Montenegrin Power Exchange on road to single European market

matija medojevic mepx CEO belen montenegro power exchange

Matija Medojević


September 25, 2023






September 25, 2023





While Montenegrin Power Exchange (MEPX or BELEN) is waiting for a decision on which organized electricity market is to be coupled with, it is working on fulfilling the conditions for obtaining the NEMO status as well as for the market coupling, Chief Executive Officer, Matija Medojević, said in an interview with Balkan Green Energy News.

In partnership with the EPEX Spot and BSP SouthPool, MEPX launched the day-ahead market (DAM) in Montenegro in April. Would you say it took a while but was worth it?

Establishing an organized electricity market in Montenegro was never done before, so it was started from scratch, with help from the Energy Community Secretariat. It is a long-term and complex job, and many things did not go our way. For example, the coronavirus and the decision of a potential strategic partner, Nord Pool, to withdraw from the negotiations in 2020, which is why everything took more time, especially in the light of political instability in Montenegro.

But we still succeeded. Of course, we did it with the support of MEPX’s founders: power utility Elektroprivreda Crne Gore (EPCG), transmission system operator Crnogorski Elektroprenosni Sistem (CGES) and the Montenegrin Electricity Market Operator (COTEE), as well as the relevant ministries. The power exchange is, after all, seen as something good for Montenegro and one of the obligations from chapter 15 of the negotiations to join the European Union.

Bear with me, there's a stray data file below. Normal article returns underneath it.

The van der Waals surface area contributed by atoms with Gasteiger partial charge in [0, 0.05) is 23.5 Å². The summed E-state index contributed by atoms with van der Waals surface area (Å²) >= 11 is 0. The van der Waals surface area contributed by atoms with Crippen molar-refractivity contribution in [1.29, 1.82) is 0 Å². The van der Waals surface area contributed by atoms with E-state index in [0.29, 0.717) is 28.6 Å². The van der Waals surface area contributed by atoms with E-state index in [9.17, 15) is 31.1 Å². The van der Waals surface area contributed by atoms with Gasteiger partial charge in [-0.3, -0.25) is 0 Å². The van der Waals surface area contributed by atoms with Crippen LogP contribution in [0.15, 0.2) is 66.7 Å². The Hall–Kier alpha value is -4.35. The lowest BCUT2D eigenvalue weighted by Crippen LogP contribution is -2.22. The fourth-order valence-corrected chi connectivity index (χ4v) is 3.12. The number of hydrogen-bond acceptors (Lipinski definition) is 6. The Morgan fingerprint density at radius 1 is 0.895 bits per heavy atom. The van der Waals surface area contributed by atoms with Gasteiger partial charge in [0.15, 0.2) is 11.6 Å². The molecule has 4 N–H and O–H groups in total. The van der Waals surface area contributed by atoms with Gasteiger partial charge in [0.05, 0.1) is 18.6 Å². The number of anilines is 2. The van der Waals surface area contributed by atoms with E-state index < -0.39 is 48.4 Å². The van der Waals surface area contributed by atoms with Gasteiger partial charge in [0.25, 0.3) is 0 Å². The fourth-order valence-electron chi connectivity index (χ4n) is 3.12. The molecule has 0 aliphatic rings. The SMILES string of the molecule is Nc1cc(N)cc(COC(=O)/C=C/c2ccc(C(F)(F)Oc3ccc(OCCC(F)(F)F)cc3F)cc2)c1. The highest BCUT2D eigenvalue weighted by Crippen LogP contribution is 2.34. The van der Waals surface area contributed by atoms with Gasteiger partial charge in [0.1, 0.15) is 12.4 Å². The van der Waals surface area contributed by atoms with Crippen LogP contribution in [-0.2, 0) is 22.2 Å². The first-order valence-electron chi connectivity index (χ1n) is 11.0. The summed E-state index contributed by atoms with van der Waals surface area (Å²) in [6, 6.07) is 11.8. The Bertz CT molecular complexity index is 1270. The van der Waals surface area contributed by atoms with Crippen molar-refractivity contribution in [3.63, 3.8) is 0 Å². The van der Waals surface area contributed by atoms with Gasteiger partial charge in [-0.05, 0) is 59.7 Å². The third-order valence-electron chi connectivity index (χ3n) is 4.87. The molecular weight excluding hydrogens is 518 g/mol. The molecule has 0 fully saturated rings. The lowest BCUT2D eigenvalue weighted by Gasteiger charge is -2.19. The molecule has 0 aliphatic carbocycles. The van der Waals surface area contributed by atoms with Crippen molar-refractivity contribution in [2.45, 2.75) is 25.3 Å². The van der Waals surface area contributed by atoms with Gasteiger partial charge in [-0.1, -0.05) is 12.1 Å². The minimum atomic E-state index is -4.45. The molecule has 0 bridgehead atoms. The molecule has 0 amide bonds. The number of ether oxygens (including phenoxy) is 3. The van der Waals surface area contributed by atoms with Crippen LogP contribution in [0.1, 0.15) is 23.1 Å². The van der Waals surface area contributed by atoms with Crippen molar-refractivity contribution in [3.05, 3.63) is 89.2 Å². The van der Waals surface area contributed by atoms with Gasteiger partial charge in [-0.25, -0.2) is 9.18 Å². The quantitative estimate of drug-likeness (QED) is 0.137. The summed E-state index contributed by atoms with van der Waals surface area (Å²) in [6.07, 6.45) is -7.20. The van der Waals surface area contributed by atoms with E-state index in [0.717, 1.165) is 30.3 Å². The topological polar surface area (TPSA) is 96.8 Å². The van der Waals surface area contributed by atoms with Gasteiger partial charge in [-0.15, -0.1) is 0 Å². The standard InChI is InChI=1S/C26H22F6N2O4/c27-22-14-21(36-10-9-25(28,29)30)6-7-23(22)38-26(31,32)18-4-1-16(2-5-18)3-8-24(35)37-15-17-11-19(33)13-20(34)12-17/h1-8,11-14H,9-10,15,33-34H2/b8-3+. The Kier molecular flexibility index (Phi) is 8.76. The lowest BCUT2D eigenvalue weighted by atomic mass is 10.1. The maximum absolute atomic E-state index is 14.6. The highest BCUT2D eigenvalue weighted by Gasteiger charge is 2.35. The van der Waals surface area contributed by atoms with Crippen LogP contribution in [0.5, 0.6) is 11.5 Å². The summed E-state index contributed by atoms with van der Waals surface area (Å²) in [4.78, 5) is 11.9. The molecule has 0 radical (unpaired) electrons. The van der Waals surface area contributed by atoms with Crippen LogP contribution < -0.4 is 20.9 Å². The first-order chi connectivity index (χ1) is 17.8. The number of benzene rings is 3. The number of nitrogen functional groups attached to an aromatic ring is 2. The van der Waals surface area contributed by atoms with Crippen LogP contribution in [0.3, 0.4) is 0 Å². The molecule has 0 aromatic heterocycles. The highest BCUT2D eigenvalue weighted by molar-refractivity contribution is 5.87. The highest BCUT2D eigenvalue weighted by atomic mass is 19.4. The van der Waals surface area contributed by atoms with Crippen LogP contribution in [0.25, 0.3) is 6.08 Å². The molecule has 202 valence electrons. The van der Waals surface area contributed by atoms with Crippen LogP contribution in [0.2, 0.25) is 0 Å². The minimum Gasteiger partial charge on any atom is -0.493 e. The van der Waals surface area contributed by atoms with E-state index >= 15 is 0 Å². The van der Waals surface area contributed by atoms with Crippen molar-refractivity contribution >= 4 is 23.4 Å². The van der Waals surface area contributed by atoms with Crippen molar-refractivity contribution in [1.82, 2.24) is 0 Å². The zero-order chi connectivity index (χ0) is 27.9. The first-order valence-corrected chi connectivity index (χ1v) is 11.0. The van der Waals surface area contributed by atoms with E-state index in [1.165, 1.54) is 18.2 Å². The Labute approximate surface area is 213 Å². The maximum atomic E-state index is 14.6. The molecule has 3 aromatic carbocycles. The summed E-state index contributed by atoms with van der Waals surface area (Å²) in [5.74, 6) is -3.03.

In the first tender for launching DAM, MEPX was looking for strategic partners, and in the second one just service providers. Why?

The second tender, for service providers, finished in October 2021, when the process of implementing DAM started. The idea of selecting a strategic partner to receive a share in MEPX was abandoned.

We were lucky that EPEX Spot applied. Along with Nord Pool, it is the most renowned company in the business. EPEX Spot’s offer included BSP Southpool as the clearing and settlement operator, and it proved to be a good combination, in line with all EU standards and practices.

That is the technical part of the DAM implementation, and the legal part also has its history. The power exchange became a part of the regulatory framework in 2019, but the Law on Value Added Tax also had to be changed. That was only completed in January of this year. The final part was the trading rules, and MEPX adopted them.

Why was the idea of a strategic partnership abandoned?

It was a more complicated model, generally. For example, it implied adopting a shareholder agreement and appointing people to management positions to represent the strategic partner, which was quite complex at the time, even though we were more than willing to do it.

It is not a bad idea, but the timing wasn’t right. The company we were negotiating with changed its ownership structure and withdrew completely from the Western Balkans at that moment…

In such a situation, it was easier to look for someone to provide the service rather than to become the company’s co-owner.

The average daily volume traded on MEPX is around 1,005 MWh, and the total volume since the start has topped 147 GWh. Are you satisfied with the results?

matija medojevic mepx belen montenegro power exchange